Looking at the picture above I can hardly believe there was a day prior to wanting to be a dad that I didn't want to be a dad. But there was. Back in the days of fishing quietly alone on the pier, a cooler filled with snacks and drinks, many days not catching a single fish but still walking away feeling like life was absolutely complete. I do believe the evil side of life works hard to convince us of just that - that we have it all well before we ever do.
Elliott and Ian talked for weeks about standing on this pier with their lines in the water. To be able to deliver them to the moment they anticipated and see the smiles that took over them when we got there made it my best pier fishing trip ever. This before any fish even considered sampling the shrimp we brought them.
To be honest, by the time I felt the weight and hooks and bait from the first line I cast settle on the ocean floor, I had become a bit nervous about what might be coming to drag them away. The young lady at the checkout counter where we paid our fee to fish had handed Elliott a chart with illustrations of the many fish trolling in the waters beneath us and beyond. By the time we found a spot to fish, he had it memorized. He was reciting the different sharks we might hook up to about the time my rig splashed beneath the surface. I no longer had time to concoct a story horrifying enough to convince them to go home before finding out what might now be attached to the other end.
Fortunately, nothing was on the other end for quite some time. The boys got to learn that by its very definition fishing involves more searching than finding. And I had a chance to forget that we might be finding Jaws.
When we did finally hook something, I could tell pretty quickly when it didn't drag me over the rail of the pier that it was probably something smaller than Elliott had picked out on the chart as a dream catch. But when the something much smaller than a shark cleared the surface of the water and the boys could see that we had indeed caught something, the chart was as forgotten as morning chores.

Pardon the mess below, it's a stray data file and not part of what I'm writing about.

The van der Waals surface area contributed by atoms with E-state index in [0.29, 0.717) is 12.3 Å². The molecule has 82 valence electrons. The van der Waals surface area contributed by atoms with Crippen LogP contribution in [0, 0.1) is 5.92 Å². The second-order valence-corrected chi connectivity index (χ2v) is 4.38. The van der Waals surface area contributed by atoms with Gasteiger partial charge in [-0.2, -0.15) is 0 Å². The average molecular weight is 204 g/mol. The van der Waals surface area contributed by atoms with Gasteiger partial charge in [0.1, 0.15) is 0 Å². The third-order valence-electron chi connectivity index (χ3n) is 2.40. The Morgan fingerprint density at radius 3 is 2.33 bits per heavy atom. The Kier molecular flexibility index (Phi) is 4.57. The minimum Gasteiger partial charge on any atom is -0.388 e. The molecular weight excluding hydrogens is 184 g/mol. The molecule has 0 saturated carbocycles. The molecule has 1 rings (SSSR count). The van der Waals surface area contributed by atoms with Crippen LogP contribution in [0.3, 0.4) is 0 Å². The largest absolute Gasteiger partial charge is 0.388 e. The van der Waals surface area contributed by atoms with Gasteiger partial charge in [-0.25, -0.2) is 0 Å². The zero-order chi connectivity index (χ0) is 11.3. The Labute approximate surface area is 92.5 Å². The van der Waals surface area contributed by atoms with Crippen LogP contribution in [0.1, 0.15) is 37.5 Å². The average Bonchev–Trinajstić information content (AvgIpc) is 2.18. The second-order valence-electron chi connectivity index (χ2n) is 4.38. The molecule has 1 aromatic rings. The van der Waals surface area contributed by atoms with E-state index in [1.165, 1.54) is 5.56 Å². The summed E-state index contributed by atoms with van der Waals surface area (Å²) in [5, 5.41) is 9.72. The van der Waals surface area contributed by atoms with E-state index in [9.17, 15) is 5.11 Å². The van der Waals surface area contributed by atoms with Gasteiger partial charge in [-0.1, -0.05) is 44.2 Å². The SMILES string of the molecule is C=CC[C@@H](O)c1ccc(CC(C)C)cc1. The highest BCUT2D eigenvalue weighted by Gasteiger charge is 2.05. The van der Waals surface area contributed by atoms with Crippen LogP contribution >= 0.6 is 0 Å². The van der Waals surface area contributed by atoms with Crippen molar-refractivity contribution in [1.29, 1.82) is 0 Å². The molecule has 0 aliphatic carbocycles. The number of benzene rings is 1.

I used to think it was a pretty cool thing to catch a fish. I can't blame me for that. It was before I had witnessed surprise run all the way from my own child's eyes down a slightly bent pole and tightened line to the pan fish he caught all on his own. It was before I saw surprise explode into a joy - I'm still not sure if it was the joy of catching a fish or not catching a fish (Shark!!) - that makes me forget there was ever a day I didn't want to be a dad before I did want to be a dad.
What a great day, I thought, as we walked off the pier celebrating our catches. I'm too wise now to let my celebration lead me to wondering if I might have it all. I know better. But I also know I've now been on enough pier fishing trips with our boys to know I have more than I could have ever dreamed of. And that was probably the biggest catch of the day.